Home Automation // Considerations before automating a home
So - you’re looking to automate your home, and don’t really know where to start. I’ve been seeing a lot of threads on Reddit for the last while where people are asking what they should do for automating their homes, and where to begin. I’m not going to cover specific products since technology evolves daily, but hopefully I can get some ideas flowing in your mind with some common use cases and some things to consider!
What should I do first?
Ah yes - the age old question. Unfortunately that’s not something I can answer; but hopefully we can figure out what the different paths are so that you can make the decision. You can obviously go down multiple paths simultaneously, but it’s a matter of what you prioritize, and what you (and your cohabitants’) primary concerns are. For example: if you already have a professionally monitored home security system and aren’t looking to move away from it, then maybe that’s not the highest priority over something else, like conserving electricity.
Whatever it is you end up doing, just make sure that there is a reason for it. Home automation can be amazing, but unless you have a good reason to do it, it might just be a money-sink where you invest in the technology and don’t use it.
Keep in mind no technology is perfect, so expect hiccups, or things to break (though unlikely if properly set up - but not impossible).
So what are the options? What different things can be done? Where do you start? This is by no means an exhaustive list, but it hopefully covers about 70-80% of cases.
Home security (Door locks, motion detection, door/window open/close detection, cameras, etc)
Home security, as the name suggests is mostly around the premise of protecting your premise. Some common use cases are:
- Knowing when trusted people (like family) are home
- Conversely, knowing when untrusted people are home
- Monitoring who is on your property (via video)
- Monitoring for fires, floods, and other such destructive activities
- Letting in a dog-walker or someone who may be renting your property for a bit (like Airbnb)
- Notify when kids/pets/seniors arrive home or leave
- Make sure your garage doors are shut and doors are locked when you’re not home (especially if you’re travelling! There’s nothing worse than the uncertainty of whether or not you left your door unlocked right as you board a flight to go to another continent for a while)
The above are just some use cases, but hopefully you can come up with your own based on a couple of those.
Important: I’ll leave this first topic with the following food for thought - home security is sometimes a touchy subject because depending on your adversity to risk, you may want to consider getting it monitored professionally. You can roll your own system, have notifications, have sirens go off, etc, but if no one is around to look at the alerts or hear the alarm, then that may be a risk that you’re facing. I’m in no way pushing for one way or the other, but just keep that in mind when designing your home security.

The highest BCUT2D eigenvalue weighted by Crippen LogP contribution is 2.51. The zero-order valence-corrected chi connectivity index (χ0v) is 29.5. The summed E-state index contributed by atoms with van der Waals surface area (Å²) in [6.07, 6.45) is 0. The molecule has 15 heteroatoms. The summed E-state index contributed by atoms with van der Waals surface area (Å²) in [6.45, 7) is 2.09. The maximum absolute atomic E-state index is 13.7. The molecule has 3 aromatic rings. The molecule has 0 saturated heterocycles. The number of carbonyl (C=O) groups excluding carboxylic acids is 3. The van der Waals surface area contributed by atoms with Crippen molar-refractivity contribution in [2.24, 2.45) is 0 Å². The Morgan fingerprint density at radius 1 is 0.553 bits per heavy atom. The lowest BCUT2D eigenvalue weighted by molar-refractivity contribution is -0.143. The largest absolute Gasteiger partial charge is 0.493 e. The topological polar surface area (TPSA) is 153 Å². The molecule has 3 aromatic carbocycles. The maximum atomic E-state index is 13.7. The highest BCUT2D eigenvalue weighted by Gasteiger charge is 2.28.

Environmentals (Lights, Power, HVAC, etc)
Environmentals are about making the environment around you more comfortable. That is, using automation to do trivial tasks easier and to possibly save utility costs, etc. Let’s look at some examples:
- Turn on lights automatically (and dim/brighten to a certain brightness) based on sunset or even room brightness (for dark and cloudy days)
- Help yourself wake up better by turning your bedroom lights into something like the Wake-Up Light. Sidenote: I can’t say that I’ve used these, but a lot of people have claimed that it really helps them wake up because of the sunlight simulation.
- Automatically have your HVAC go into an ‘away’ state when no one is around to save utility costs
- Have lights automatically turn on when you enter a room
You can make some really neat things happen when you combine these activities. A lot of these need the same types of hardware. Typically you need lights or light switches, maybe some power outlets that are controllable, a smart thermostat, and some sort of presence-sensing mechanism to see if specific people are present or not.
I put this in as a sub-topic of environmentals because to me its a combination of environmentals and entertainment systems, etc.
Putting the environmentals and multimedia together, you can do some pretty snazzy stuff! For example, you can have a “movie mode” where multiple systems in a multimedia setup turn on (eg amp, tv, media player, etc), and when you start playing a movie or show, the lights automatically dim to a level you set, to give you that cinema-like experience!